school has an industrial department of only about twenty boys,
but very good work, with metal, wood-working and bamboo de-
partments. Just now they are fulfilling orders for a horsepower
well-bucket machine, only two-thirds as expensive and twice as
efficient as those in use in this district before. This is the provin-
cial capitol city and as the rather fierce military governor takes
pleasure in improving his city, Paotingfu has a far better industrial
normal school than the one which is said to be the best in Peking.
We went all through it, seeing them making woven silk pictures
(hideous, but elaborate and wonderful), designing silks, spinning,
weaving, dyeing, making rubberized cloths, and doing many sorts
of metal and woodwork.

There we sat in the blistering sun, with several famine refugees,
to whom the Bible woman at once began to talk, telling them
about Christ, with us foreigners, about whom they were of course
curious, as a point of departure. With us was one of the prettiest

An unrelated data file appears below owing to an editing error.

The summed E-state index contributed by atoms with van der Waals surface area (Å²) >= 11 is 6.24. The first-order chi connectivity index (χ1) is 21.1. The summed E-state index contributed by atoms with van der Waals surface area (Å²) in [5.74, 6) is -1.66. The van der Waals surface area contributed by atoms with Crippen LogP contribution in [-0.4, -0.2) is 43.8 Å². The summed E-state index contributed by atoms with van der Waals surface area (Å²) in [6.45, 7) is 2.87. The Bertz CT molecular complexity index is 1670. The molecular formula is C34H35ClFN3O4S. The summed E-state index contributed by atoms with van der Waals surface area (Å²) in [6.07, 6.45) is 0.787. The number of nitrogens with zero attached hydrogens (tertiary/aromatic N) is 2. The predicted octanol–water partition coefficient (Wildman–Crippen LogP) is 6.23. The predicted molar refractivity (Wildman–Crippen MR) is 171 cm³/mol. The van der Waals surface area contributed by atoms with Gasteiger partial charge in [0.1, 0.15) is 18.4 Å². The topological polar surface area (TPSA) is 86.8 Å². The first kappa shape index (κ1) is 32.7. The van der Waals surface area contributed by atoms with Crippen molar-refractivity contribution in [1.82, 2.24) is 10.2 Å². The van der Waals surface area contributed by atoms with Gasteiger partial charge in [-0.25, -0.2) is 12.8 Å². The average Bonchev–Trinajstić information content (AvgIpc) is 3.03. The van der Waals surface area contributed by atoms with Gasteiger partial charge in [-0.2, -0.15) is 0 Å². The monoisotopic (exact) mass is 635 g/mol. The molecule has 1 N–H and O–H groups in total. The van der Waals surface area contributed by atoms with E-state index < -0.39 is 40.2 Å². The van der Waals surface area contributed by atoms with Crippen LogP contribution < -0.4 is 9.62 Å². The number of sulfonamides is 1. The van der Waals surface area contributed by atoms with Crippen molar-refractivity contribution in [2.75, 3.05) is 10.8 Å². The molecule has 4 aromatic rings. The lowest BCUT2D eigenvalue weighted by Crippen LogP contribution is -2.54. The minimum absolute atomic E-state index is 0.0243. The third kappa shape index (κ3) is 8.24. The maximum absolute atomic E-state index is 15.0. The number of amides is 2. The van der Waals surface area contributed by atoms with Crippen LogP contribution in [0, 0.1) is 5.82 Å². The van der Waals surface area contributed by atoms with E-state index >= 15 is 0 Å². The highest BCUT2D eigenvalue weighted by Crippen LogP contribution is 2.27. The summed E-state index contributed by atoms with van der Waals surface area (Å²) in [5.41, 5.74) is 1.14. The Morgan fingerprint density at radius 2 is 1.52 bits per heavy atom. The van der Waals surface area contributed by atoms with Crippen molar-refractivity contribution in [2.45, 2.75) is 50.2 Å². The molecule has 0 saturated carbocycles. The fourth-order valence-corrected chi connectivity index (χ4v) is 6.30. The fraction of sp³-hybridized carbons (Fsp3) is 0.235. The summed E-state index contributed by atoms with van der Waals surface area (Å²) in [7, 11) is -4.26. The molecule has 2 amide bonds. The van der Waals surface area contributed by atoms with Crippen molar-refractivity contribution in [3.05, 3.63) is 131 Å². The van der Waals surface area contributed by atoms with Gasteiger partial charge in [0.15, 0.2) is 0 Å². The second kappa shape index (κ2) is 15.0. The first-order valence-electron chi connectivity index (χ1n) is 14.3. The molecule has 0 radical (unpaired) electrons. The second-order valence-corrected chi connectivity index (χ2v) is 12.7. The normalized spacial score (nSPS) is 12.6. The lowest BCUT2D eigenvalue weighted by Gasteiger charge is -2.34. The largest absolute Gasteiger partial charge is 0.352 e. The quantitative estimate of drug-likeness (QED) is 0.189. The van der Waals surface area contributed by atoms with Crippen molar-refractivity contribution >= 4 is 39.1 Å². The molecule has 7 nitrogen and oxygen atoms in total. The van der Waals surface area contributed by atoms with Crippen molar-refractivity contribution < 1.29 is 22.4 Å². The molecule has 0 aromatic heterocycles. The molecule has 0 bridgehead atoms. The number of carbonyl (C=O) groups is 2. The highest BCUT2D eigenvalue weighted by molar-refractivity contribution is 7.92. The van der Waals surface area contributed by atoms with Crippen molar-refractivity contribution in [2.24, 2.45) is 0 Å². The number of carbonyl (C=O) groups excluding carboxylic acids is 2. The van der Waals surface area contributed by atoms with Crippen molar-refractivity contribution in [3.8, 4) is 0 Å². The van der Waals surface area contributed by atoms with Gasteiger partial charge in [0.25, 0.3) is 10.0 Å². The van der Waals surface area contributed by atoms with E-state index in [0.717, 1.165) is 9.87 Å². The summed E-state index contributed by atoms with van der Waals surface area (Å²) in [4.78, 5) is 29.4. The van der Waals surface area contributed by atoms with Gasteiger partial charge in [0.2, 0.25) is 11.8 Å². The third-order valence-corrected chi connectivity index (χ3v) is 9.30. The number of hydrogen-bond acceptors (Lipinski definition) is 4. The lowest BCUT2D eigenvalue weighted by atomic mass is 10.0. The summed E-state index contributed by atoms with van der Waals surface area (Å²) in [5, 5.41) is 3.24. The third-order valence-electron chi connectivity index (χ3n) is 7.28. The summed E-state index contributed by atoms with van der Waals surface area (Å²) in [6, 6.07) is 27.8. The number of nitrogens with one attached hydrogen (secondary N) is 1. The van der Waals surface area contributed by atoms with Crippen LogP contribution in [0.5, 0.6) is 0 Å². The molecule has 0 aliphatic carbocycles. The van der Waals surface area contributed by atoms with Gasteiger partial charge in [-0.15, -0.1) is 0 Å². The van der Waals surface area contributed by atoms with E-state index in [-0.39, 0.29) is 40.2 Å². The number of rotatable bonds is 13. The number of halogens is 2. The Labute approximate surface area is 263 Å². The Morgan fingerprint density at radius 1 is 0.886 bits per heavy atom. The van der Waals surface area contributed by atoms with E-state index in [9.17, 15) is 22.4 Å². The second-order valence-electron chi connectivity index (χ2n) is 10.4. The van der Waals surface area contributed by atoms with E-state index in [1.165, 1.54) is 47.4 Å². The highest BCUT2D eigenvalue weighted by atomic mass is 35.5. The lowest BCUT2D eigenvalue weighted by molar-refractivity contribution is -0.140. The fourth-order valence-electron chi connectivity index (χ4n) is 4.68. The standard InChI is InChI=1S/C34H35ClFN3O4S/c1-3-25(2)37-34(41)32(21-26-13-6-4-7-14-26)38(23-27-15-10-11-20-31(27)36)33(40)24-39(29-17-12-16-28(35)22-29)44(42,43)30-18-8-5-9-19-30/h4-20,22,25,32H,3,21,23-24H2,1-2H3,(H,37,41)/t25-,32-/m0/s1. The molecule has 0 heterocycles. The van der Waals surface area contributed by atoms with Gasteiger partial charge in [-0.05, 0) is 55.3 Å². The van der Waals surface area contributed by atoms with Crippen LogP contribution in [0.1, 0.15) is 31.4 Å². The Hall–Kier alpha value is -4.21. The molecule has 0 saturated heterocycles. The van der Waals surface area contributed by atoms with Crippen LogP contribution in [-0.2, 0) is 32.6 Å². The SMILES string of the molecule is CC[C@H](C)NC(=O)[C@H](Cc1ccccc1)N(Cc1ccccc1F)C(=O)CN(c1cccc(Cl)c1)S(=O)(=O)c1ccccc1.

girls I have ever seen, who also talked to them. She had been so
mistreated by her family, particularly a step mother, and so
long untended that when she was found and finally taken to the
hospital at Paotingfu she had to have her right hand amputated.
She looked fourteen or so, and we were almost incredulous to
hear that she was twenty. It will sadly hamper her chances for a
good husband which is a shame, for a sweeter girl could hardly
bf: found. Well, we waited for two hours, then descended from
the train that didn't go at all, got the five o'clock express, which
was held up further down the line and finally arrived at the refuge
about 6 :30, in time to watch the sunset as we tramped the mile
from the railroad to and through the town, with its low mud wall.



192 1]



A First Visit to a Country District



265



In the fall, one of our teachers, educated abroad, translated
the "Blue Bird" and our girls gave two most appreciated per-
formances netting something like $1400 Mex. This money is
supporting a refuge for little girls in the famine area. One of
the older students has given up study entirely to supervise the
work, while three other students at a time go down for two weeks
to help her take care of, and teach, two hundred girls, ranging in
age from four to eighteen. They have three or four old women
to. sleep with the children and help with the work. A temple has
been given for their use. The main courtyard and temple are
untouched and apparently the youngsters are forbidden to go
in and play among the horrible representations of hell. Three
of the side temples are used for sleeping with the gods all tied
up grotesquely in straw and matting. There is another more